Why bother trademarking?

garden-shed-192058_640You’ve probably read the title and are expecting an article outlining the reasons why it’s so important to trademark and how to do it. But that’s not why I’m writing today, I am really asking the question – why bother trademarking?

I’ll fill you in on the backstory.

Like a good business owner, I trademarked my business in 2012.

Then, approx a year ago, a business trademarked a name very similar to mine, in the same Industry, servicing the same people, with similar offerings.

I consulted with my lawyer on sending a cease and desist letter to the other party – but after checking with IP Aust it turns out they had received a trademark in the exact same Class as me! (there are many different Classes you can register under ie. 35 is business services and 41 is mentoring)

After further enquiry, it turned out that when the person checking the mark had searched for competition in the Class – they had used the term Motivated to search – not Motivat – which is why I didn’t show up. Huge error on their part.

The only option we had was to contest the trademark and have it revoked and I paid the princely sum of $800 (which I do not have) to have my lawyer draft the appropriate information and send it off.

Fast-forward two months or so and it turns out that the business simply changed their description slightly with IP Aust so they have been allowed to remain in the Class and, therefore, in the same Industry as me with pretty much the same name!

It’s hugely frustrating as, firstly, I don’t understand why anyone would want a name similar to mine in the same Industry anyway. Secondly, I don’t understand the point in trademarking when it seems I’m not protected anyway. And, thirdly, it’s all great trademarking but if you don’t have the money to pursue it – which I don’t – what’s the point?

So, I ask you again, why bother trademarking?

Now excuse me while I go off and punch a wall.

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3 Responses to Why bother trademarking?

  1. Kate Ritchie says:

    Hi Alli, that really sucks. But there are lots of important reasons for registering a trade mark. We helped Rosie (see comment above) with her issue and had she not had a registered trade mark it would have been a much more grueling and difficult (and costly!) process for her.

    Some of the important reasons to register a trade mark in Australia:
    1. National protection for your brand even if you don’t yet have a reputation or presence in a particular region of Australia (eg, we’ve had clients with no trade mark registration come to us to try to stop someone in another state/city from using the same brand name in the same industry – in the absence of any prior reputation in that location there’s not much you can do to stop them).

    2. Protection from claims of trade mark infringement being made against you – as a small business owner the cost of defending a claim of trade mark infringement can ruin you. By having a trade mark registration others cannot sue you for trade mark infringement in relation to the goods and services for which your trade mark is registered.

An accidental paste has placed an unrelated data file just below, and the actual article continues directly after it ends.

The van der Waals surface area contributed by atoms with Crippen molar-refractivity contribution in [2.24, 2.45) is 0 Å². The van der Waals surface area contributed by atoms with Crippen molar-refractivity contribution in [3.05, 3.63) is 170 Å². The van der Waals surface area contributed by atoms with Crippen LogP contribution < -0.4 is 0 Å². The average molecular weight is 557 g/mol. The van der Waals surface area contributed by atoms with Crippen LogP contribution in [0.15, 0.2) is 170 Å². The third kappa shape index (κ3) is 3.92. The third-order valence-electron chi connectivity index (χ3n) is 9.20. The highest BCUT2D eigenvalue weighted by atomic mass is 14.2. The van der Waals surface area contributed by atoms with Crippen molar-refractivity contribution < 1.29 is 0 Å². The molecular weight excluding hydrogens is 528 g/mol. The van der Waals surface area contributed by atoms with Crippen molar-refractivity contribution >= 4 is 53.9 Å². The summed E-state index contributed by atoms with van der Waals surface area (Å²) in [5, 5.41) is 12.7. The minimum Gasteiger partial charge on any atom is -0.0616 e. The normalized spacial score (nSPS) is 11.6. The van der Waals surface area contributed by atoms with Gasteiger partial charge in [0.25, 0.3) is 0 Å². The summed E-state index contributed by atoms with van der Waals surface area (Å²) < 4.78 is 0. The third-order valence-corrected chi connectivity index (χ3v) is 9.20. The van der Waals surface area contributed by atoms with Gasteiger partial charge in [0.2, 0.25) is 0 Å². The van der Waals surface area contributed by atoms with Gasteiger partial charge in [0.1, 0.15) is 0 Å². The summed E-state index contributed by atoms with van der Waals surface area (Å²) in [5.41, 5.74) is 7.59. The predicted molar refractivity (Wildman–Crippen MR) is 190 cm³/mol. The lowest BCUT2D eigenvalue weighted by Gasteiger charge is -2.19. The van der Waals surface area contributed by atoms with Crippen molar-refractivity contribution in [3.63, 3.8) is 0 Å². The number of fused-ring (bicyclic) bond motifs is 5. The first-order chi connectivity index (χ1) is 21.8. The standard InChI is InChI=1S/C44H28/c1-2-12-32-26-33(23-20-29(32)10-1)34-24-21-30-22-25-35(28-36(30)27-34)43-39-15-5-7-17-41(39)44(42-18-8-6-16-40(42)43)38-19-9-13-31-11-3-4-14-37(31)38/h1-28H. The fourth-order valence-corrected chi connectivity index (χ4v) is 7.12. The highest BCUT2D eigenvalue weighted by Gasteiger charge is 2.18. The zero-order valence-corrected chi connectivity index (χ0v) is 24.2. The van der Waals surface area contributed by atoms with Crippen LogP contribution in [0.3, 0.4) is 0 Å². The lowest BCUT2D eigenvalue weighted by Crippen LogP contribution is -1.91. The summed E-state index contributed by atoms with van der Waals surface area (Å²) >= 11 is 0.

3. Asset – trade mark registration creates an asset for your business that can be sold, licensed (and franchised) or secured. Anyone can copy a business idea that isn’t protected by intellectual property but if you have a trade mark no one can copy it if it is identical or deceptively similar. So your registered trade mark can become the most valuable asset of your business.

    4. Exclusivity – no one else can use your trade mark or anything deceptively similar for similar or related goods/services to yours. This means that you will be able to have a distinctive brand that stands out from the crowd. You mentioned that someone else has a similar trade mark to yours and got around the process by changing their goods/services descriptions. Exclusivity does not extend to a monopoly over all goods and services in every industry but, if those goods and services are similar or closely related to yours and there is a risk of consumer confusion then you are well within your rights to oppose it/stop them from using and registering it.

    5. Enforcement – having a registered trade mark will usually make it easier to stop others from using a similar brand for related goods/services. For example, a trade mark registration shows that you are the exclusive owner of the trade mark. Businesses are much less likely to challenge/ignore a cease and desist notice, social media platforms are more willing to remove infringing pages/sites, domain name recovery can be easier and if you sell products then you can give notice of your trade mark registration to Customs who monitor for any counterfeit products entering the country.

    These are some of the key reasons to register a trade mark. You may not always be in a financial position or good legal position to stop all who you believe are infringing your trade mark but it puts you in a much stronger position and empowers you to make that choice.

  2. Tracy says:

    Very frustrating and unfair Alli! These decisions always seem so arbitrary. What indeed is the point of a trademark?! If it is any consolation, there will only ever be one Motivating Mum for us, the original and the best xx

  3. Rosie Shilo says:

    How frustrating! What a huge flaw in the system! I had a trademark breach earlier this year and luckily for me didn’t face any of your challenges – I was able to get them to cease and to pay some of my IP lawyer fees. I’d be asking higher up (consumer affairs?) what the point is if they could just do what they did – you obviously didn’t get the protection promised.

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